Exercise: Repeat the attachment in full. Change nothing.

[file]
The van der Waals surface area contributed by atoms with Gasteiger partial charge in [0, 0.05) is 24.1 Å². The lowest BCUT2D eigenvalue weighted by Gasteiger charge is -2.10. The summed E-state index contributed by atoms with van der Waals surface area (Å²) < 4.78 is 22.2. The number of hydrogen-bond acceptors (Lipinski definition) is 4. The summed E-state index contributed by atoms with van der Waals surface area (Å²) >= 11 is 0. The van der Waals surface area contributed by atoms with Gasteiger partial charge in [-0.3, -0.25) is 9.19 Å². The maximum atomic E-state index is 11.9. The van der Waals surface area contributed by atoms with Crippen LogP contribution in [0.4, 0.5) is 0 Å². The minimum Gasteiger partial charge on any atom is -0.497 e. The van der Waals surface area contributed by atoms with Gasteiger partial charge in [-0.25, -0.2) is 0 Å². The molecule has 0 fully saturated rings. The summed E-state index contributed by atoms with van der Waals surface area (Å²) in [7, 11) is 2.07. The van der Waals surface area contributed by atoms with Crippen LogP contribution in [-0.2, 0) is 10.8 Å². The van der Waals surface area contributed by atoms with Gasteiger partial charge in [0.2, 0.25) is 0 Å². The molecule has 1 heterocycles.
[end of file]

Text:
The van der Waals surface area contributed by atoms with Gasteiger partial charge in [0, 0.05) is 24.1 Å². The lowest BCUT2D eigenvalue weighted by Gasteiger charge is -2.10. The summed E-state index contributed by atoms with van der Waals surface area (Å²) < 4.78 is 22.2. The number of hydrogen-bond acceptors (Lipinski definition) is 4. The summed E-state index contributed by atoms with van der Waals surface area (Å²) >= 11 is 0. The van der Waals surface area contributed by atoms with Gasteiger partial charge in [-0.3, -0.25) is 9.19 Å². The maximum atomic E-state index is 11.9. The van der Waals surface area contributed by atoms with Crippen LogP contribution in [0.4, 0.5) is 0 Å². The minimum Gasteiger partial charge on any atom is -0.497 e. The van der Waals surface area contributed by atoms with Gasteiger partial charge in [-0.25, -0.2) is 0 Å². The molecule has 0 fully saturated rings. The summed E-state index contributed by atoms with van der Waals surface area (Å²) in [7, 11) is 2.07. The van der Waals surface area contributed by atoms with Crippen LogP contribution in [-0.2, 0) is 10.8 Å². The van der Waals surface area contributed by atoms with Gasteiger partial charge in [0.2, 0.25) is 0 Å². The molecule has 1 heterocycles.